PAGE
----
On Monday Latitude News went to Boston’s South Station and asked commuters this: Is there an “American issue” that you wonder how people deal with on foreign shores. Andrew Campanella brought up this query about American life:
That is a complicated question, Andrew.
The primary tool for battling underage drinking is something any American is familiar with: a minimum drinking age. Global drinking ages vary between 16 and 21, and about a dozen countries set no age limit. This variation belies an important cultural distinction: “underage” is subjective.
According to the International Center for Alcohol Policies (ICAP), age limits are determined more by culture than by data. ICAP also says there is no global consensus on the effectiveness of a drinking age – enforcement, cultural norms and public education all influence how youth drink.
Of course, a drinking age isn’t the only way to combat “underage” drinking. In Belgium, you can drink beer and wine at 16, but you’ll have to wait until 18 before imbibing a shot of spirits. Alcohol in Finland costs 170% of the European Union average – high taxes deter heavy drinking. Cameroonians drink legally at 18, but someone will have to buy your booze for you until you hit 21. And non-Muslim Gambians can drink at 18, but the country’s Muslims (95% of the nation) are banned from drinking altogether – a common rule in Muslim countries. Click here for a complete list of global drinking ages.
Public education campaigns that target youth are limited only by the human imagination. New Zealanders can visit a website that summarizes the clinical effects of alcohol on every body part – from blood to breasts. Public education websites for youth exist in places like Argentina, South Africa and Romania, where “we believe that beer has a fantastic story to tell and a rich Romanian tradition of hundreds of years.” And then there’s Aspen, Colorado’s Tipsy Taxi, a publicly-funded service aimed at giving intoxicated Coloradans a safe way of getting home.
But the international call for stricter drinking laws is loud and ever-present. In a recent opinion piece in Nature, Devi Sridhar called on the World Health Organization (WHO) to enforce stricter drinking laws on its 194 member states. Alcohol, the health policy expert said, kills more people annually than AIDS, malaria or tuberculosis.
Andrew Campanella might be surprised to learn that the U.S. is not an Animal House. American teens have been drinking less for nearly every year since 1977, and the U.S. doesn’t get a nod in the list of the 20 drunkest countries.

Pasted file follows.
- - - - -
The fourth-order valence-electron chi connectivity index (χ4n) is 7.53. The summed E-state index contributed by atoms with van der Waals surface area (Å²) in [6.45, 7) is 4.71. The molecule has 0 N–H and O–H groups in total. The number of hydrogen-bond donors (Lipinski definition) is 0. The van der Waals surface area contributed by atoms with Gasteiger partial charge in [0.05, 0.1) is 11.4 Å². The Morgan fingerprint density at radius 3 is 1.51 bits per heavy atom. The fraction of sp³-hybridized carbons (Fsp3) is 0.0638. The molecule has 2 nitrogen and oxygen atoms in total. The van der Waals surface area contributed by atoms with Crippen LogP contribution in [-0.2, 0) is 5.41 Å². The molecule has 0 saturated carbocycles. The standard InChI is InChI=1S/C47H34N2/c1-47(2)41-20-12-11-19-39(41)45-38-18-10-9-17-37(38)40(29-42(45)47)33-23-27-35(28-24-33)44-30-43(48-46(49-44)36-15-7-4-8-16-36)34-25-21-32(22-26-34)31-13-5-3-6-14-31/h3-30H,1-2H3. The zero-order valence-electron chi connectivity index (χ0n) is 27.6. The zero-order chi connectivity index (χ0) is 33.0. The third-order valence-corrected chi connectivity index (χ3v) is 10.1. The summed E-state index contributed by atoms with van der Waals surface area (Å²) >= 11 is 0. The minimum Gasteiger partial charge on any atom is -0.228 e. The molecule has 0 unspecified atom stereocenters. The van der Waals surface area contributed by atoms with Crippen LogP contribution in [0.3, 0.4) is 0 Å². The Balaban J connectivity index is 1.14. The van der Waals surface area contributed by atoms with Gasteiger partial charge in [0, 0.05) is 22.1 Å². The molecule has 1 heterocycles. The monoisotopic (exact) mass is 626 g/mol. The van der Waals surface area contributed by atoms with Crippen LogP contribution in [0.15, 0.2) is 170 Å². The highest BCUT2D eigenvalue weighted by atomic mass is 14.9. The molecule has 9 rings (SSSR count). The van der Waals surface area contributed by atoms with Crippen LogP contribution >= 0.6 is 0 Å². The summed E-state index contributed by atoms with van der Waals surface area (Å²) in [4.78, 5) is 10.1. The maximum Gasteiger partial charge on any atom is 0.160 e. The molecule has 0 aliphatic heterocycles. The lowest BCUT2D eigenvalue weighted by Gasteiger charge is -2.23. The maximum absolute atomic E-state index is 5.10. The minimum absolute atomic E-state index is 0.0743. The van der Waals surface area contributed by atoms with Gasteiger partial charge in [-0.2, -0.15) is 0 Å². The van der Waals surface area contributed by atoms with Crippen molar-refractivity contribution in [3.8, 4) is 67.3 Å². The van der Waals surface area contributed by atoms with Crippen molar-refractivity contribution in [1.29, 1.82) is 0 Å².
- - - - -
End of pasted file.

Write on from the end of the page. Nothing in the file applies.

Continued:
Below you’ll find a smattering of statistics on nations with varying drinking ages, including the WHO’s “Patterns of Drinking Score” – the higher the score, the greater the burden of alcohol-related disease on the country. To see WHO’s global list of drinking fact sheets, click here.
Minimum drinking age: None
Traffic deaths per 100,000 adults (15+ years): N/A
WHO Patterns of Drinking Score: 3 out of 5
In Ghana, there is a cornucopia of homemade alcohol – akpeteshie, pito and palm wine, to name a few. According to the Global School-based Student Health Survey (GSHS), about one-third of Ghana’s youth between ages 13 to 15 say they have gotten drunk. And health officials have taken notice – a 2008 GSHS report calls for the creation of a minimum drinking age.
Minimum drinking age: 16
Traffic deaths per 100,000 adults (15+ years) in 2003: 22.0 males, 5.0 females
WHO Patterns of Drinking Score: 1 out of 5
About a dozen countries have a drinking age of 16 or 17, and a handful are Mediterranean nations. While Italians appear to drink a lot of wine, their wine consumption – as well as their overall alcohol consumption – is less than half of what it was 50 years ago. While Italy traditionally frowns on binge drinking, Italian youth are bucking the trend.
Minimum drinking age: 18
Traffic deaths per 100,000 adults (15+ years) in 2005: 50.7 males, 14.8 females
WHO Patterns of Drinking Score: 5 out of 5
Russia and neighboring eastern European countries have the dubious distinction of being the heaviest drinkers. One in five men in Russia and its neighbors dies because of alcohol. In Moldova (legal drinking age 16) the average adult drinks the equivalent of four bottles of wine each week. Most countries, from Algeria to Zimbabwe, have a drinking age of 18.
The United States of America
Minimum drinking age: 21
Traffic deaths per 100,000 adults (15+ years) in 2005: 26.5 males, 10.5 females
WHO Patterns of Drinking Score: 2 out of 5
The US is one of eight countries with a drinking age of 21. We share this distinction with Sri Lanka, Indonesia and a few other Pacific island nations, and Pakistan (drinking is illegal for Muslims in Pakistan). Alcohol use and incidents of binge drinking are at record lows among American teens while disapproval of drinking among youth is at a record high. But abstainers shouldn’t jump for joy – marijuana use is at a 20-year high.